While it’s tough to say how much was spared from the landfill since items weren’t inventoried, I know at least two purses, a backpack, a skein of purple yarn, and a honey jar were saved from the weekly trash pickup, because they went home with me. All those items are being put to good use (or should I say, reuse!) for only a fraction of the price I would have paid in a store. My uncle is enjoying the ’90s R&B records and ceramic Christmas items he bought for $10.

    My friend suggested unsold items be donated to a local charity. She offered her home as a collection point at the end of the sale, and neighbors brought unsold items to her house where the charity picked them up the next day—undoubtedly preventing more things from ending up at the dump while also raising money for those in need.

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    While keeping material out of landfills might not have been on most residents’ minds, their annual neighborhood yard sale helps build their community while protecting the environment, suburbia-style.

    Posted on In the Loop by TC Clark on Oct 26, 2017

  • Mixing It Up To Become More Sustainable


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    While there are many paths toward sustainability, the best path for me has not always been clear. In the quest for the perfect sustainable item, I have collected enough reusable containers, fabric grocery bags, and reusable water bottles to fill a cupboard to bursting. In an effort to be more sustainable, I inadvertently become a bigger consumer.

    During a recent move, I decided to overhaul my home in the spirit of organizing guru Marie Kondo. Her gentle methods of culling useless items from my life have led me into a greater revelation of sustainability: buying less, appreciating more.

    Minimalists and hyper-organizers alike are fans of Kondo’s gospel, and she makes a compelling link between the stuff we accumulate and the quality of our life. Reducing the amount of waste we generate in the first place, referred to as source reduction or waste prevention, is an integral part of a sustainable lifestyle.  Kondo challenges her followers to examine their relationship to the objects they buy; her unique approach to reducing the amount of stuff we accumulate—not her method of folding shirts or organizing rooms by theme—is what makes her a guru.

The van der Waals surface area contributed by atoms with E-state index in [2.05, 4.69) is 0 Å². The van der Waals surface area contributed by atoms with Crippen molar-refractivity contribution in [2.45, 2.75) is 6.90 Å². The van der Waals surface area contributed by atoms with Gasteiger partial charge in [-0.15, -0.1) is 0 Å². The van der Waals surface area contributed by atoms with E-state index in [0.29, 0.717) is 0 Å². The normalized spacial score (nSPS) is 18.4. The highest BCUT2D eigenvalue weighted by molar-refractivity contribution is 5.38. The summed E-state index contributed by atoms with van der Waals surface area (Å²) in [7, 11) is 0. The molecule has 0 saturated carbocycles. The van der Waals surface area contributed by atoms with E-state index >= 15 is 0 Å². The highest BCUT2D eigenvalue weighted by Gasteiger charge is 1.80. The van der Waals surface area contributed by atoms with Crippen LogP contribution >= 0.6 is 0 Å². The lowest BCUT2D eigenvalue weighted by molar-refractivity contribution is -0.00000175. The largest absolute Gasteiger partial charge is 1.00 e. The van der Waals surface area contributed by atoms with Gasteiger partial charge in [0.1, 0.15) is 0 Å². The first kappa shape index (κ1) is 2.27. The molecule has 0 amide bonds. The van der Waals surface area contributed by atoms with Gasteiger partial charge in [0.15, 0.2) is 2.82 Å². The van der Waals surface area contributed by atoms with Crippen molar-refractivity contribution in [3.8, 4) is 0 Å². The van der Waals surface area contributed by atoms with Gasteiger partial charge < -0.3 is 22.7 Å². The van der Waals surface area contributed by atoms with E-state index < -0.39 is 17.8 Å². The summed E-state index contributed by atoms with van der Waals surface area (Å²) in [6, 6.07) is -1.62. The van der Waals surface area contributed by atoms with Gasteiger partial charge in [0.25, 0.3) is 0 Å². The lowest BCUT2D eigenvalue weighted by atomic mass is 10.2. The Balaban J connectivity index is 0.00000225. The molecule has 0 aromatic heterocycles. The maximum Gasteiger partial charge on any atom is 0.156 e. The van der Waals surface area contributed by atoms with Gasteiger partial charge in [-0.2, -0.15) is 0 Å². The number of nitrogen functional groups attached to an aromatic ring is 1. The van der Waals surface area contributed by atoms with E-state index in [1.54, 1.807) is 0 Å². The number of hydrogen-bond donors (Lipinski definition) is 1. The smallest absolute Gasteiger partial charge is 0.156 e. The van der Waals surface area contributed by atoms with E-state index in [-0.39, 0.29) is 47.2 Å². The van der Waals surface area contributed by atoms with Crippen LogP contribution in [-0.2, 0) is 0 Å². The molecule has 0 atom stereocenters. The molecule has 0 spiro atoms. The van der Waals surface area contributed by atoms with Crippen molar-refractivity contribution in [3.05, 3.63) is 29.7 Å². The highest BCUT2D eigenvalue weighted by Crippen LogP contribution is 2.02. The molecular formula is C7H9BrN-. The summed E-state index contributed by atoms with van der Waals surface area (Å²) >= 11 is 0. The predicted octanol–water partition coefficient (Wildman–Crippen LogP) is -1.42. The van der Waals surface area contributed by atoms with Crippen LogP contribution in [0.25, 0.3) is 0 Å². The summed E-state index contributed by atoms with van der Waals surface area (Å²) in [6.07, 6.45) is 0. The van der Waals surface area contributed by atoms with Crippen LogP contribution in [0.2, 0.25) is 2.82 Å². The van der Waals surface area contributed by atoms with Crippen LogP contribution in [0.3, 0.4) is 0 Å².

To recycle and reuse discarded materials is very beneficial to our pocketbooks and to our surrounding environment and economy.  However, those activities still involved accumulation of materials and products that became unneeded and had to be effectively managed in order to avoid needless disposal. Source reduction – preventing the generation of waste or production of wasteful materials – is the highest order of sustainability.  It’s the cornerstone of a sustainable lifestyle.

    Last year, Californians generated 42.7 million tons of material that went to disposal. That’s an average of 6 pounds per person per day, or more than one ton of solid waste for every Californian per year.

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    Kondo’s philosophy is that every object we own should bring us joy, either because it adds aesthetic beauty to our life or because the object serves our purpose really well.

    I discovered during my recent move that I own 10 mixing bowls, but I only really love 3 mismatched bowls that are perfect for popcorn, mixing batters, and marinating meat. The rest sit untouched in my cupboard. My three mismatched bowls suit my needs better, and their perfect functionality brings me joy.

    The other seven mixing bowls will not end up in a landfill just yet. They’ll go to good homes: My sister needs a nice, matching set, and the rest will be donated to a good thrift store.

    Kondo would advise that it’s important to carefully consider new purchases until you find something you truly love; avoid buying placeholder items that will create more waste in the long run. I would like to upgrade my dishes to a complete set of matching plates and bowls. I could pop into a discount store and buy a cheap set of matching dishes, but it would just be a placeholder for the (more expensive) set I really want and love. If I went that route, I would end up with two sets of dishes I don’t love that I would eventually have to take to the thrift store.

    As I continue unpacking my moving boxes, I’m taking a hard look at the stuff I own as well as the list of items I think I need in my new place. Changing my relationship to things is a hard process, but it will lead to lasting change in my life. I want to reduce my impact on our planet, and I’m choosing to do it one mixing bowl at a time.

    Posted on In the Loop by Christina Files on Sep 7, 2017